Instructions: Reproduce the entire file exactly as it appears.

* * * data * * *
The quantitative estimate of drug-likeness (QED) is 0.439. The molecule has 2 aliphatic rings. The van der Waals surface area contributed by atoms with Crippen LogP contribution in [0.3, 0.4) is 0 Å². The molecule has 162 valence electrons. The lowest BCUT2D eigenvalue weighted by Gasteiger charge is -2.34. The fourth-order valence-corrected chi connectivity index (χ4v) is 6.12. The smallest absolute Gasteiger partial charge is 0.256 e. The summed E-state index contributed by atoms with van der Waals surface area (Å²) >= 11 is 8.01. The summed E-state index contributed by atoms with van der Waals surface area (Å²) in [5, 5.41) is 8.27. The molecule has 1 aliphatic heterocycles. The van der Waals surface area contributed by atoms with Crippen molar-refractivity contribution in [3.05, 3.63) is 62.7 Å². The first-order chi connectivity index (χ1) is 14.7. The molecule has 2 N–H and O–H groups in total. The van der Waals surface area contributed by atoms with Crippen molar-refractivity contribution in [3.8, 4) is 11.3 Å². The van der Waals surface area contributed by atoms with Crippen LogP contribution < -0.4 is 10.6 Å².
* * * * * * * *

The quantitative estimate of drug-likeness (QED) is 0.439. The molecule has 2 aliphatic rings. The van der Waals surface area contributed by atoms with Crippen LogP contribution in [0.3, 0.4) is 0 Å². The molecule has 162 valence electrons. The lowest BCUT2D eigenvalue weighted by Gasteiger charge is -2.34. The fourth-order valence-corrected chi connectivity index (χ4v) is 6.12. The smallest absolute Gasteiger partial charge is 0.256 e. The summed E-state index contributed by atoms with van der Waals surface area (Å²) >= 11 is 8.01. The summed E-state index contributed by atoms with van der Waals surface area (Å²) in [5, 5.41) is 8.27. The molecule has 1 aliphatic heterocycles. The van der Waals surface area contributed by atoms with Crippen molar-refractivity contribution in [3.05, 3.63) is 62.7 Å². The first-order chi connectivity index (χ1) is 14.7. The molecule has 2 N–H and O–H groups in total. The van der Waals surface area contributed by atoms with Crippen molar-refractivity contribution in [3.8, 4) is 11.3 Å². The van der Waals surface area contributed by atoms with Crippen LogP contribution < -0.4 is 10.6 Å².